July 26, 2021
July 26, 2021
July 19, 2022
Women in Engineering and Environmental Engineering
Environmental decline is accelerating worldwide, underscoring the need for transformation of the way broader society engages in the climate crisis. Who among engineering students is preparing to enter this problem space and lead change? This study represents a first step in defining the “people space” surrounding the problem space at an early workforce moment: the transition from college to work.
Our particular interest is in the gendered and racialized components of this workforce moment. The severity of climate decline is gendered and racialized, as are the factors driving it. In addition, environmental engineering sees among the highest percentage of women among degree-earners relative to other engineering fields, and among the highest percentage of women from underrepresented racial/ethnic minority (URM) backgrounds in engineering, although the number of URM women pursuing environmental engineering degrees is small. Against the backdrop of social and structural inequality, environmental decline, and degree attainment patterns, we consider how diverse groups of women are positioned for leadership in the field.
Our research questions are: What are environmental engineering students’ graduate school and job intentions during college? What are their graduate school and job destinations 1-3 years post-graduation? How do intentions and destinations vary by students’ gender and race/ethnicity? We examine students’ career pathways in other majors to contextualize patterns.
Data come from the longitudinal, NSF-funded Engineering Majors Survey (EMS). The first wave of EMS (EMS 1.0) was administered at a nationally representative sample of 27 U.S. engineering schools in 2015. A second wave was administered to 1.0 respondents in 2016, and a third wave, in 2017. Our focal baseline sample is composed of 75 1.0 respondents who marked that they were environmental engineering majors, 568 respondents marking civil engineering majors (our “peer” major), and 5,360 respondents majoring in other engineering fields. Our focal longitudinal sample is smaller, requiring more of a “case study” approach among environmental engineering graduates (longitudinal sample size in other fields is sufficient for statistical analysis).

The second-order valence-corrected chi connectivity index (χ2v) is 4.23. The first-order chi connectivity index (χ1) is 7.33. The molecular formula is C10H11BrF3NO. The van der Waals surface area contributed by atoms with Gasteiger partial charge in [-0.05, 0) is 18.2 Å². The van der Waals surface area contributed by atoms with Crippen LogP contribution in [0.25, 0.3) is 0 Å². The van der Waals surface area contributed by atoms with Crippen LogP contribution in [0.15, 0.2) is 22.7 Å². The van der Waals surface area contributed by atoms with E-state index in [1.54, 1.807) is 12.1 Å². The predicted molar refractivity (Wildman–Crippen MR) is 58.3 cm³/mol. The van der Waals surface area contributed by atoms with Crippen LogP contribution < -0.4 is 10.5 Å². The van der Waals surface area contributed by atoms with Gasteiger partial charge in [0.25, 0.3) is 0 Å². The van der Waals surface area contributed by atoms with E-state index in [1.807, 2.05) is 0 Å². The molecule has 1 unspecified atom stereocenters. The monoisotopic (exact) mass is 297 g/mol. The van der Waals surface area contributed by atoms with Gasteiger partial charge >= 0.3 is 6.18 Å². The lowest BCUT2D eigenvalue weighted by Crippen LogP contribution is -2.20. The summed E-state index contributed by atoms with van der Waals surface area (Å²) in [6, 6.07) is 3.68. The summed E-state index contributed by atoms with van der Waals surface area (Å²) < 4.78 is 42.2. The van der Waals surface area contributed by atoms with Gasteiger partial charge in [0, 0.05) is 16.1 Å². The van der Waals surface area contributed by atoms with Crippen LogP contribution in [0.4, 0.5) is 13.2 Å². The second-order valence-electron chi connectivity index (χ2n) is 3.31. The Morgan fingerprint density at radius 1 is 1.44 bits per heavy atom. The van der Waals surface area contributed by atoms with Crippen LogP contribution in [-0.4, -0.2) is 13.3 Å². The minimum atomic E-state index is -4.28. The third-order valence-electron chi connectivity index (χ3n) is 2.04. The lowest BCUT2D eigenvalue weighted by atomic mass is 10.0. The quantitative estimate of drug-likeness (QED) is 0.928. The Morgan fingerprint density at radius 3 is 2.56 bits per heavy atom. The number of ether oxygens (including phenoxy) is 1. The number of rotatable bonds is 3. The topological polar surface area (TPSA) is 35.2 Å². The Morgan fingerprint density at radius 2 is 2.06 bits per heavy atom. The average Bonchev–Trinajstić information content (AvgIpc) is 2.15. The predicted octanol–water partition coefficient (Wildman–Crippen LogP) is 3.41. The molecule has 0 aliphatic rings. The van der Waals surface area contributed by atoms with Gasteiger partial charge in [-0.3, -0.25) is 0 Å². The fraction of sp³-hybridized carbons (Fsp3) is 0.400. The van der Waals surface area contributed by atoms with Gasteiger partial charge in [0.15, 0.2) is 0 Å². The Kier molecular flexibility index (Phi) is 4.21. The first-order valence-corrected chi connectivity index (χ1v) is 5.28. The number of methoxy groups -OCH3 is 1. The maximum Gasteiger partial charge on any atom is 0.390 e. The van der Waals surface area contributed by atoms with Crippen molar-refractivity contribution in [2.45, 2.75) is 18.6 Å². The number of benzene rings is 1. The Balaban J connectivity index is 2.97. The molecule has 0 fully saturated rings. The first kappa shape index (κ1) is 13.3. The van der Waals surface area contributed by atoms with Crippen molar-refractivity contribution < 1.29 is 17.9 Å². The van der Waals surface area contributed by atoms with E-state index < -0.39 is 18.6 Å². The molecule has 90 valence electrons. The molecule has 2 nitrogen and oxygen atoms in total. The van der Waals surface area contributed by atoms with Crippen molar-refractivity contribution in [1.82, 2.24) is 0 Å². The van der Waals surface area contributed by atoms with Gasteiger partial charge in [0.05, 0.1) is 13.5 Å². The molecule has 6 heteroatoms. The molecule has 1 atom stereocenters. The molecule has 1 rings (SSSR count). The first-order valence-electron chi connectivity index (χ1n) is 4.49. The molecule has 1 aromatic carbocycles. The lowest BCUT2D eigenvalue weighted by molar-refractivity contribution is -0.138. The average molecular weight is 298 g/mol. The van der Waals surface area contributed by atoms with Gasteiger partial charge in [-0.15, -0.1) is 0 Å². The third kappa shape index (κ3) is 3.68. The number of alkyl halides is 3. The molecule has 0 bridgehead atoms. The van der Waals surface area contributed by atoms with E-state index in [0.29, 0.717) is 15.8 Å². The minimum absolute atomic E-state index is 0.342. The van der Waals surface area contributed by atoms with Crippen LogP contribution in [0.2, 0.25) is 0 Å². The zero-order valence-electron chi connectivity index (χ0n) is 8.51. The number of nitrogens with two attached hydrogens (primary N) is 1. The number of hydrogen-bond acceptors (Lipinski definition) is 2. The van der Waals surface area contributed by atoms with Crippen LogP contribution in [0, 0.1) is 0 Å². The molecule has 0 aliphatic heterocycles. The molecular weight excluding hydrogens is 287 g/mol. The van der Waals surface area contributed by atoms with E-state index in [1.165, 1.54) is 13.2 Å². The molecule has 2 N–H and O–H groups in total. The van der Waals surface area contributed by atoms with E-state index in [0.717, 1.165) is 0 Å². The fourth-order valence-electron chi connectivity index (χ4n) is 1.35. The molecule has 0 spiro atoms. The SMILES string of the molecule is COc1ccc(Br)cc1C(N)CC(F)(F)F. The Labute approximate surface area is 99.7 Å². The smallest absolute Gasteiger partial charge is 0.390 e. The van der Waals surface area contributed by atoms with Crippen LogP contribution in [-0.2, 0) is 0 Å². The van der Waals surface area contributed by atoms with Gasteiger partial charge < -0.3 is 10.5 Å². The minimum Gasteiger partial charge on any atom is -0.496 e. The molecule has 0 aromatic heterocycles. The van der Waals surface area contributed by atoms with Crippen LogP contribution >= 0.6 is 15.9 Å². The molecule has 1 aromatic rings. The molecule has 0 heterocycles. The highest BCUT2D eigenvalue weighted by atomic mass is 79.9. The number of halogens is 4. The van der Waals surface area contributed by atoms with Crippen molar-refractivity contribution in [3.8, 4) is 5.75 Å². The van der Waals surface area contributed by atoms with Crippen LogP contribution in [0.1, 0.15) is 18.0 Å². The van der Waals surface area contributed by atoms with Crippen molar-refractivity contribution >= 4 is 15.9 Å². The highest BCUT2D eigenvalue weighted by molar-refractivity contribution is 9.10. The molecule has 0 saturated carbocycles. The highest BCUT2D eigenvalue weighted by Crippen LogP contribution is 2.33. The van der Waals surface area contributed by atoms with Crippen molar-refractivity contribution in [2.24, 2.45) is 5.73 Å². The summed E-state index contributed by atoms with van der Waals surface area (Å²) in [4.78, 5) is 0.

Preliminary findings show that environmental engineering majors are less certain about attending graduate school, less likely to consider pursuing an MBA, and more likely to consider pursuing a JD relative to other engineering majors. They are more likely to consider employment in government/non-profit agencies and less likely to have start-up intentions compared with other majors. While “all” environmental engineering women appear to be less interested in corporate jobs than are men, this is not the case for our small sample of URM women, nearly all of whom were targeting corporate employment. Environmental engineering women are less likely than men to talk with peers and faculty about professional options, a gender difference not observed in other majors.
Our discussion connects these results to access and equity initiatives in environmental engineering education. We consider how our findings can inform teaching and learning for effective early career practice and future leadership. We explore opportunities for leadership modules in core environmental engineering classes that focus on not only the environmental problem space, but gender and racial equality in the people space surrounding it.
Gilmartin, S. K., & Harris, A., & Martin-Ebosele, C., & Sheppard, S. (2021, July), Who will Lead Us Out of Climate Crisis? Gender, Race, and Early Career Pathways in Environmental Engineering Paper presented at 2021 ASEE Virtual Annual Conference Content Access, Virtual Conference. https://peer.asee.org/38058
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